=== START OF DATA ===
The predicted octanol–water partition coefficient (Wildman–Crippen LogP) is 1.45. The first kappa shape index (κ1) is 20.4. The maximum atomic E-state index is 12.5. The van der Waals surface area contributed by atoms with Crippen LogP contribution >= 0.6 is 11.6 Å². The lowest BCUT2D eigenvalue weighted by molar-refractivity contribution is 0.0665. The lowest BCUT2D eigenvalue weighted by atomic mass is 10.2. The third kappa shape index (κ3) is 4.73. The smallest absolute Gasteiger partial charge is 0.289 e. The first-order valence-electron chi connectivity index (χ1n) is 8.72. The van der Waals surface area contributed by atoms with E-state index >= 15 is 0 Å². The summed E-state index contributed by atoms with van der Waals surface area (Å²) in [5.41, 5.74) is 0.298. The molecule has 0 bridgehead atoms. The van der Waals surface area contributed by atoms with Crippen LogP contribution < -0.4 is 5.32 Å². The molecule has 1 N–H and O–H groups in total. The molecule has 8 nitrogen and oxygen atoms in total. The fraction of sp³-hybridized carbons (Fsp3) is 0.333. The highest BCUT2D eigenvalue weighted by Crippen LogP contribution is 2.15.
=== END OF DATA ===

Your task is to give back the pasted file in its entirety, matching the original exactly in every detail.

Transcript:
The predicted octanol–water partition coefficient (Wildman–Crippen LogP) is 1.45. The first kappa shape index (κ1) is 20.4. The maximum atomic E-state index is 12.5. The van der Waals surface area contributed by atoms with Crippen LogP contribution >= 0.6 is 11.6 Å². The lowest BCUT2D eigenvalue weighted by molar-refractivity contribution is 0.0665. The lowest BCUT2D eigenvalue weighted by atomic mass is 10.2. The third kappa shape index (κ3) is 4.73. The smallest absolute Gasteiger partial charge is 0.289 e. The first-order valence-electron chi connectivity index (χ1n) is 8.72. The van der Waals surface area contributed by atoms with E-state index >= 15 is 0 Å². The summed E-state index contributed by atoms with van der Waals surface area (Å²) in [5.41, 5.74) is 0.298. The molecule has 0 bridgehead atoms. The van der Waals surface area contributed by atoms with Crippen LogP contribution < -0.4 is 5.32 Å². The molecule has 1 N–H and O–H groups in total. The molecule has 8 nitrogen and oxygen atoms in total. The fraction of sp³-hybridized carbons (Fsp3) is 0.333. The highest BCUT2D eigenvalue weighted by Crippen LogP contribution is 2.15.